The popcorn-like, gray matter-esque ceramic material is the product of Maryland’s ION Storage Systems, using ceramic from Saint-Gobain. The latter company brings hundreds of years of experience to the table. And if the innovation works out, it could be the solid-state electric vehicle “battery of the future,” according to a report from CleanTechnica.
Solid-state batteries use a solid electrolyte in cells instead of a liquid one. The electrolyte is the part of the battery where ions (traditionally lithium ones) pass back and forth during the charge-discharge cycle, according to the U.S. Department of Energy.
The department calls solid power packs an “energy-dense and safer substitute to the traditional lithium-ion batteries prevalent in electric vehicles.” In fact, the government is pumping $16 million into domestic solid-state manufacturing and other advanced technologies called flow batteries.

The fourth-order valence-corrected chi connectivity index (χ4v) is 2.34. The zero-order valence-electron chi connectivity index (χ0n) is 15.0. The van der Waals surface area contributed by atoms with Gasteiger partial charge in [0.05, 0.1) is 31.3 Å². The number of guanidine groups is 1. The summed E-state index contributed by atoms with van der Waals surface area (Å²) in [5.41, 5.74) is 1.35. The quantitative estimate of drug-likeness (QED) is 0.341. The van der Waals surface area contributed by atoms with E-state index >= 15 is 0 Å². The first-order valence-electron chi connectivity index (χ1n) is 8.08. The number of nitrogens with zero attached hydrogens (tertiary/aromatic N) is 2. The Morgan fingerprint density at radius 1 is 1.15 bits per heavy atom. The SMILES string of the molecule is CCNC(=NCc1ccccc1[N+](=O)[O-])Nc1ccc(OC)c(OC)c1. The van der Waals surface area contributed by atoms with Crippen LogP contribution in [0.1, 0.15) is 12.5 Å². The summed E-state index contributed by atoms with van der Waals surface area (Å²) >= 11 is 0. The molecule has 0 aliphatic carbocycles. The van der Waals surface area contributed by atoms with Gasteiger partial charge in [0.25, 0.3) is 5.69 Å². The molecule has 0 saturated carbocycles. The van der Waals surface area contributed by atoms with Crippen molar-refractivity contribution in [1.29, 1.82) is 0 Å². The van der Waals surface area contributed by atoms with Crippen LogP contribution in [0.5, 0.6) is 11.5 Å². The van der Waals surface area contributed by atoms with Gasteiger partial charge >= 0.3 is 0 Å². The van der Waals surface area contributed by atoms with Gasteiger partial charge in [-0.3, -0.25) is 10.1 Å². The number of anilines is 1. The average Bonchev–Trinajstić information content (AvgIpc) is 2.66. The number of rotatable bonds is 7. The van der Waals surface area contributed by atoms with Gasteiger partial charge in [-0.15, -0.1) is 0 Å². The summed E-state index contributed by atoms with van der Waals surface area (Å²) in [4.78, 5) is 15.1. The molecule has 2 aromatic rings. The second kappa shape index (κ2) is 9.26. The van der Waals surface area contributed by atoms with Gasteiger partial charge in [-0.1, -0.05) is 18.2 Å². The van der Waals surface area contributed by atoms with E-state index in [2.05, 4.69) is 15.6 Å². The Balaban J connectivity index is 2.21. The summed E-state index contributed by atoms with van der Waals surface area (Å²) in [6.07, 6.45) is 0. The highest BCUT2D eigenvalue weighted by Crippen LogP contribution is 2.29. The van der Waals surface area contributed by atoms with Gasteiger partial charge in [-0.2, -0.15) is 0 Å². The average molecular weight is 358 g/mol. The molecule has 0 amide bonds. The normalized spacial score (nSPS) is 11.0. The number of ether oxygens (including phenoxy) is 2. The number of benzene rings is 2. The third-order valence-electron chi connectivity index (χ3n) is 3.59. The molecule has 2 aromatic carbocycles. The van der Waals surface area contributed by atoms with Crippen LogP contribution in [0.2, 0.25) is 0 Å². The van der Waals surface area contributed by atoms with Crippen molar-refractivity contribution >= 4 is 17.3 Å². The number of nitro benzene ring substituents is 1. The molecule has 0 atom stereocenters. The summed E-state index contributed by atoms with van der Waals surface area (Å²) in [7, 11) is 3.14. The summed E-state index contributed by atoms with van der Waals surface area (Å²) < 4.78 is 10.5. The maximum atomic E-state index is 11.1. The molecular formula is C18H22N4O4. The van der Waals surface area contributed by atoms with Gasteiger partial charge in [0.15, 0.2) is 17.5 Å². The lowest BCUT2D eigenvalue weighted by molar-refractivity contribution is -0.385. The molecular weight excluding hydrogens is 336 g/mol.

The porous structure and a “dense separator layer” prevent wear-and-tear problems that happen with other batteries, including the formation of dendrites, according to ION. Dendrites are metal, branch-like structures that form as a battery is used. They can cause a short circuit.
“The architecture addresses the technological barriers that have historically plagued solid-state batteries, and it enables critical next-generation performance metrics for widespread adoption — including high-energy density, strong cycling performance, wide temperature range, and fast charging,” Toyota Ventures’s Lisa Coca told CleanTechnica.
ION now plans “in subsequent years” to scale manufacturing with Saint-Gobain’s ceramic powder to provide the brainy battery tech to “defense, aerospace, consumer electronics, electric vehicle, and grid storage customers,” a company news release stated.
“We pride ourselves on our ecosystem of world-class, like-minded innovators and partners who share our values and commitment to a cleaner, more sustainable, future,” ION CEO Ricky Hanna said in a statement.
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